Saturday, 21 March 2015

For The Love of Splash Pads

As a parent in the third-world, I tend to be overly protective of my little girl.  Which usually means she can't get dirty, wet or sweaty for fear of getting sick.  A visit to Singapore as a first-time parent changed all that.  Thanks to public splash pads which are nearly everywhere.

It was liberating for both of us.

Gardens by the Bay
Singapore Zoo
Jurong Bird Park
Jacob Ballas Children's Garden
Vivo City Mall 
KLCC Park in Malaysia
Hong Kong Disneyland
Shangrila Mactan in Cebu (or any Shangrila Hotel in Manila) - not public anymore though!

Public splash pads are sorely missing in Manila,  but I've been desensitised now so I don't mind this:

SM Aura
At Market, Market fountain.  This time I left her spare clothes in the car so I had to wrap her in my cardigan afterwards!
If you've found other splash pads or fountains I'd love to know!

Here's our DIY version.  We've had it for three years now:

I felt ridiculous for buying it because all it is is a plastic tube with holes.  But how fun.

Just hook up a hose and you're good to go.

At her lolo and lola's house in Tagaytay
With her cousin's baby pool last year
With a cheap tin foil-made river when we had no plastic pool

And with another cousin who couldn't resist it either!

I don't have a garden or backyard space either, but maybe the garage this summer if we're desperate.   

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Sunday, 15 March 2015

What We Do With Book Jackets

If you're anal about keeping your books good-as-new, look away right now.  
You won't like seeing what I do with them.

I've been cutting up the dust jackets on Ladybug Girl's books ever since we started buying them. 

Like a ritual, she always removed the dust covers because they got in the way of reading.  I soon got tired of being book-anal myself so I began to think of ways to squeeze some use from the covers rather than keeping them in storage or throwing them in the trash.

We have this box in her art shelf for making collages or artwork:
A few books into this, I've delegated the cutting to Yaya  

I lost the pictures of some of the artwork from this box, but you get the idea.  Sometimes we take the box to bed at night, and I choose a random cut-out and ask if she remembers the book and what happened in the story.  Just fun.

If you're really serious about squeezing more use out of the covers, cut out the words.  I left this invitation to make her own silly phrases which is really sneaky practice in early creative writing.  This one was inspired by the Montessori movable alphabet.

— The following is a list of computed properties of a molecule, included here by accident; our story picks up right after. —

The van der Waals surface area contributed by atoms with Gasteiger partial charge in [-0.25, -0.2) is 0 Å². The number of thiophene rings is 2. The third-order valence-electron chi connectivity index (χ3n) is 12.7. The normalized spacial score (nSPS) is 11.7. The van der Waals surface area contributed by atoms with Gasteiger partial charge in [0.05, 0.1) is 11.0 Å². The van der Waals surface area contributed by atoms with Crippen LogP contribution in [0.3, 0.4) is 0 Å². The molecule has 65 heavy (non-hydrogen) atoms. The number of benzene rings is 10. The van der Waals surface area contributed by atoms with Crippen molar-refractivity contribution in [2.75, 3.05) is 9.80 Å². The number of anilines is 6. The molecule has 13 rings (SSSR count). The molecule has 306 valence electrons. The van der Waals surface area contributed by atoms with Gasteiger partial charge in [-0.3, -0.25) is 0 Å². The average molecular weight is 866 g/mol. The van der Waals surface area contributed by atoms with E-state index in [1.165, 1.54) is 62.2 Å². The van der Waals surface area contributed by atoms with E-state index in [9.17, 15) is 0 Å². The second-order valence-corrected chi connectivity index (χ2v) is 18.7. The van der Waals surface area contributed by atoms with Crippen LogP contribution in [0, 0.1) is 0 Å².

All it is my favorite contact paper stuck down to her easel, sticky-side out:

We had a good laugh after I got home to see what phrases she made.

Last one to share is my favourite.  You know how the dust jackets print a preview of what the book is about?  I have that cut up too along with the title.  Like an answer sheet, she has to stick the correct title to match the preview.  This one was inspired by the hands-on Montessori nomenclature work where a child matches cards.  Something like this:

And this:

That's still contact paper stuck down to the tray, sticky-side up

I once used a box-lid and washi-tape instead of the whole contact paper set-up.  Washi tape re-sticks easily so it's easy to move around the titles:

As an early reader it was one of her favourite activities to do. 

If you're wondering how our cover-less books are doing, I've never missed them.  Those hardcovers are pretty sturdy!  Sometimes you have to let go of the extras if you want to make shortcuts.  

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Tuesday, 10 March 2015

A Shortcut to Art Appreciation

It's only through my daughter's Montessori education that art ever entered my consciousness.  I don't recall ever studying art or music appreciation at traditional school, do you?  Montessori places huge value in art as a form of expression, abstraction and imagination.  
The classrooms use nomenclature cards to build an awareness, vocabulary and interest in artists' works.  I've seen many great homeschool resources online for you to DIY your own art card sets.  Basically you download, print, laminate and cut  -- I've tried it.
My laminating machine is a grossly under-utilised capital expenditure ever since.
This is my working-mom solution: